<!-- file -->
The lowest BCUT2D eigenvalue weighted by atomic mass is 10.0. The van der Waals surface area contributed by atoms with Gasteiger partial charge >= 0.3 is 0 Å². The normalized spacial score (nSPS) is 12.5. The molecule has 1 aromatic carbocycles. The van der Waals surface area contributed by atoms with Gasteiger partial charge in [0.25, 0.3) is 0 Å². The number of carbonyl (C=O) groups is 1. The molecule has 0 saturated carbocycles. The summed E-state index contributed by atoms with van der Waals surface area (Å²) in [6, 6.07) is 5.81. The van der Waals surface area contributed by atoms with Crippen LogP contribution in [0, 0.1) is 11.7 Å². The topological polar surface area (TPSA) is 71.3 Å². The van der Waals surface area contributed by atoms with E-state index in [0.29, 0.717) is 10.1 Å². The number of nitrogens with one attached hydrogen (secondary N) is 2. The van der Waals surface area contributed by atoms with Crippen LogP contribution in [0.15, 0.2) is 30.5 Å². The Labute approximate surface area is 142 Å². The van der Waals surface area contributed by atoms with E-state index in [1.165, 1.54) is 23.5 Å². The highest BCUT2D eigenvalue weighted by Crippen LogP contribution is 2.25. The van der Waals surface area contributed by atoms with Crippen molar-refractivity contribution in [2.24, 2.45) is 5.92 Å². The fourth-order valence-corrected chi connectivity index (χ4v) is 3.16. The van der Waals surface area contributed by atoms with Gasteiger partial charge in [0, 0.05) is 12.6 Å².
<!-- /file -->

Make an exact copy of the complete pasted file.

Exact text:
The lowest BCUT2D eigenvalue weighted by atomic mass is 10.0. The van der Waals surface area contributed by atoms with Gasteiger partial charge >= 0.3 is 0 Å². The normalized spacial score (nSPS) is 12.5. The molecule has 1 aromatic carbocycles. The van der Waals surface area contributed by atoms with Gasteiger partial charge in [0.25, 0.3) is 0 Å². The number of carbonyl (C=O) groups is 1. The molecule has 0 saturated carbocycles. The summed E-state index contributed by atoms with van der Waals surface area (Å²) in [6, 6.07) is 5.81. The van der Waals surface area contributed by atoms with Crippen LogP contribution in [0, 0.1) is 11.7 Å². The topological polar surface area (TPSA) is 71.3 Å². The van der Waals surface area contributed by atoms with E-state index in [0.29, 0.717) is 10.1 Å². The number of nitrogens with one attached hydrogen (secondary N) is 2. The van der Waals surface area contributed by atoms with Crippen LogP contribution in [0.15, 0.2) is 30.5 Å². The Labute approximate surface area is 142 Å². The van der Waals surface area contributed by atoms with E-state index in [1.165, 1.54) is 23.5 Å². The highest BCUT2D eigenvalue weighted by Crippen LogP contribution is 2.25. The van der Waals surface area contributed by atoms with Crippen molar-refractivity contribution in [2.24, 2.45) is 5.92 Å². The fourth-order valence-corrected chi connectivity index (χ4v) is 3.16. The van der Waals surface area contributed by atoms with Gasteiger partial charge in [0, 0.05) is 12.6 Å².